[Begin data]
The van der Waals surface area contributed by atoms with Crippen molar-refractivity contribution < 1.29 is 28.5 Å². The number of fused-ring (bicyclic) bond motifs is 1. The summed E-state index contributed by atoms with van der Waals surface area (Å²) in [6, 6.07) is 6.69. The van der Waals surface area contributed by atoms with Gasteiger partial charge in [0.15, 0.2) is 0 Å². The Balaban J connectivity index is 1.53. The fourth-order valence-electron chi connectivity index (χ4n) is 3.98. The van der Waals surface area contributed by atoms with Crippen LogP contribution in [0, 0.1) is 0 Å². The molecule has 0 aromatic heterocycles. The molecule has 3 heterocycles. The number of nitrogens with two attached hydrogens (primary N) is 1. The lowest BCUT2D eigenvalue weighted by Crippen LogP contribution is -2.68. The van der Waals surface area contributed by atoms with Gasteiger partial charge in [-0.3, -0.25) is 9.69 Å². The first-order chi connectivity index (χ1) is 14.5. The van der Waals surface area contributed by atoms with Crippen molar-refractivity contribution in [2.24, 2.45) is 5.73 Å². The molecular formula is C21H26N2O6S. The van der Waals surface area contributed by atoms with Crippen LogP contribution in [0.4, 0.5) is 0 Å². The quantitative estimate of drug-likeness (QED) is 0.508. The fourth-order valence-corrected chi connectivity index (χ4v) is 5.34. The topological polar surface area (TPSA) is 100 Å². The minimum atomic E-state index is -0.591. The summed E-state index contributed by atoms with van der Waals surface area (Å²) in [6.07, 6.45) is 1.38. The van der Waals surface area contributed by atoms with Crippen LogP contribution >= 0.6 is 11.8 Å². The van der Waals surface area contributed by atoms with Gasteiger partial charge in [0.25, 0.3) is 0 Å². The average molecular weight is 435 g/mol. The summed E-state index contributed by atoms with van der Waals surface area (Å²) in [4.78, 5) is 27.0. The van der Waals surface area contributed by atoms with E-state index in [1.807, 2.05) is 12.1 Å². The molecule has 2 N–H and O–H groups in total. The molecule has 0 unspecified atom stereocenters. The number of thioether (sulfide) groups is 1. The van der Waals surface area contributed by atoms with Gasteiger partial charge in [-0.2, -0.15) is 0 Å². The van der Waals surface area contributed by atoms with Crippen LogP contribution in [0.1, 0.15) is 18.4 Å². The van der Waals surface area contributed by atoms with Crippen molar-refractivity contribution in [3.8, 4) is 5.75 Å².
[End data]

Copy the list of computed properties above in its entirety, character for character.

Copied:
The van der Waals surface area contributed by atoms with Crippen molar-refractivity contribution < 1.29 is 28.5 Å². The number of fused-ring (bicyclic) bond motifs is 1. The summed E-state index contributed by atoms with van der Waals surface area (Å²) in [6, 6.07) is 6.69. The van der Waals surface area contributed by atoms with Gasteiger partial charge in [0.15, 0.2) is 0 Å². The Balaban J connectivity index is 1.53. The fourth-order valence-electron chi connectivity index (χ4n) is 3.98. The van der Waals surface area contributed by atoms with Crippen LogP contribution in [0, 0.1) is 0 Å². The molecule has 0 aromatic heterocycles. The molecule has 3 heterocycles. The number of nitrogens with two attached hydrogens (primary N) is 1. The lowest BCUT2D eigenvalue weighted by Crippen LogP contribution is -2.68. The van der Waals surface area contributed by atoms with Gasteiger partial charge in [-0.3, -0.25) is 9.69 Å². The first-order chi connectivity index (χ1) is 14.5. The van der Waals surface area contributed by atoms with Crippen molar-refractivity contribution in [2.24, 2.45) is 5.73 Å². The molecular formula is C21H26N2O6S. The van der Waals surface area contributed by atoms with Crippen LogP contribution in [0.4, 0.5) is 0 Å². The quantitative estimate of drug-likeness (QED) is 0.508. The fourth-order valence-corrected chi connectivity index (χ4v) is 5.34. The topological polar surface area (TPSA) is 100 Å². The minimum atomic E-state index is -0.591. The summed E-state index contributed by atoms with van der Waals surface area (Å²) in [6.07, 6.45) is 1.38. The van der Waals surface area contributed by atoms with Crippen LogP contribution >= 0.6 is 11.8 Å². The van der Waals surface area contributed by atoms with Gasteiger partial charge in [0.25, 0.3) is 0 Å². The average molecular weight is 435 g/mol. The summed E-state index contributed by atoms with van der Waals surface area (Å²) in [4.78, 5) is 27.0. The van der Waals surface area contributed by atoms with E-state index in [1.807, 2.05) is 12.1 Å². The molecule has 2 N–H and O–H groups in total. The molecule has 0 unspecified atom stereocenters. The number of thioether (sulfide) groups is 1. The van der Waals surface area contributed by atoms with Gasteiger partial charge in [-0.2, -0.15) is 0 Å². The van der Waals surface area contributed by atoms with Crippen LogP contribution in [0.1, 0.15) is 18.4 Å². The van der Waals surface area contributed by atoms with Crippen molar-refractivity contribution in [3.8, 4) is 5.75 Å².